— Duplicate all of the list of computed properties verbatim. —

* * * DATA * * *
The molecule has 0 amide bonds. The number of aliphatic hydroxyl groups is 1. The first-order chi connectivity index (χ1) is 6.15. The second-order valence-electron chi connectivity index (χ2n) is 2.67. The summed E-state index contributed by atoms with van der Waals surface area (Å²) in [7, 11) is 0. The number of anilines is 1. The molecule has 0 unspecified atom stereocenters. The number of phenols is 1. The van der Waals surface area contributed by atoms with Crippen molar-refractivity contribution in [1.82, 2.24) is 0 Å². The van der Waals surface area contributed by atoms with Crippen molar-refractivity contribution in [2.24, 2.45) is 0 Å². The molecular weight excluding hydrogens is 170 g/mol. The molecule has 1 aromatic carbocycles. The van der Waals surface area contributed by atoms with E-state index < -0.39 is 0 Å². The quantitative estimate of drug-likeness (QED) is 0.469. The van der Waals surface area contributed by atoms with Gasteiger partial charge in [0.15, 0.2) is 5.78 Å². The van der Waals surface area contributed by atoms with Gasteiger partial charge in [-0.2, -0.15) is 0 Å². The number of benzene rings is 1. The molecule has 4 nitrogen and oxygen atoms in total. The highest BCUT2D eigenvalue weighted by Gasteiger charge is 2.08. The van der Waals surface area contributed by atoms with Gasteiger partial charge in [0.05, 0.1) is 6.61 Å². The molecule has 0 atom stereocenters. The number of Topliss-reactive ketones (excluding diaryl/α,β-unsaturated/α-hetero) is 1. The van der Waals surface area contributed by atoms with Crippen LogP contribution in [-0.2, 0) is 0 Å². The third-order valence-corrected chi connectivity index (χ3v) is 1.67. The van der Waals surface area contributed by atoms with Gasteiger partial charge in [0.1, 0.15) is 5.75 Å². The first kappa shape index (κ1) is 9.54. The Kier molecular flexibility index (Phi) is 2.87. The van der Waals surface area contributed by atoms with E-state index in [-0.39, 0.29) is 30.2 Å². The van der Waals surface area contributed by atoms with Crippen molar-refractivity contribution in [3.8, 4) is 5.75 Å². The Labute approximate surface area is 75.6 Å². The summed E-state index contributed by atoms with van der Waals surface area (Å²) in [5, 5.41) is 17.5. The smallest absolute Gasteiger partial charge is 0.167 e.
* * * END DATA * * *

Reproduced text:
The molecule has 0 amide bonds. The number of aliphatic hydroxyl groups is 1. The first-order chi connectivity index (χ1) is 6.15. The second-order valence-electron chi connectivity index (χ2n) is 2.67. The summed E-state index contributed by atoms with van der Waals surface area (Å²) in [7, 11) is 0. The number of anilines is 1. The molecule has 0 unspecified atom stereocenters. The number of phenols is 1. The van der Waals surface area contributed by atoms with Crippen molar-refractivity contribution in [1.82, 2.24) is 0 Å². The van der Waals surface area contributed by atoms with Crippen molar-refractivity contribution in [2.24, 2.45) is 0 Å². The molecular weight excluding hydrogens is 170 g/mol. The molecule has 1 aromatic carbocycles. The van der Waals surface area contributed by atoms with E-state index < -0.39 is 0 Å². The quantitative estimate of drug-likeness (QED) is 0.469. The van der Waals surface area contributed by atoms with Gasteiger partial charge in [0.15, 0.2) is 5.78 Å². The van der Waals surface area contributed by atoms with Gasteiger partial charge in [-0.2, -0.15) is 0 Å². The number of benzene rings is 1. The molecule has 4 nitrogen and oxygen atoms in total. The highest BCUT2D eigenvalue weighted by Gasteiger charge is 2.08. The van der Waals surface area contributed by atoms with Gasteiger partial charge in [0.05, 0.1) is 6.61 Å². The molecule has 0 atom stereocenters. The number of Topliss-reactive ketones (excluding diaryl/α,β-unsaturated/α-hetero) is 1. The van der Waals surface area contributed by atoms with Crippen LogP contribution in [-0.2, 0) is 0 Å². The third-order valence-corrected chi connectivity index (χ3v) is 1.67. The van der Waals surface area contributed by atoms with Gasteiger partial charge in [0.1, 0.15) is 5.75 Å². The first kappa shape index (κ1) is 9.54. The Kier molecular flexibility index (Phi) is 2.87. The van der Waals surface area contributed by atoms with E-state index in [-0.39, 0.29) is 30.2 Å². The van der Waals surface area contributed by atoms with Crippen molar-refractivity contribution in [3.8, 4) is 5.75 Å². The Labute approximate surface area is 75.6 Å². The summed E-state index contributed by atoms with van der Waals surface area (Å²) in [5, 5.41) is 17.5. The smallest absolute Gasteiger partial charge is 0.167 e.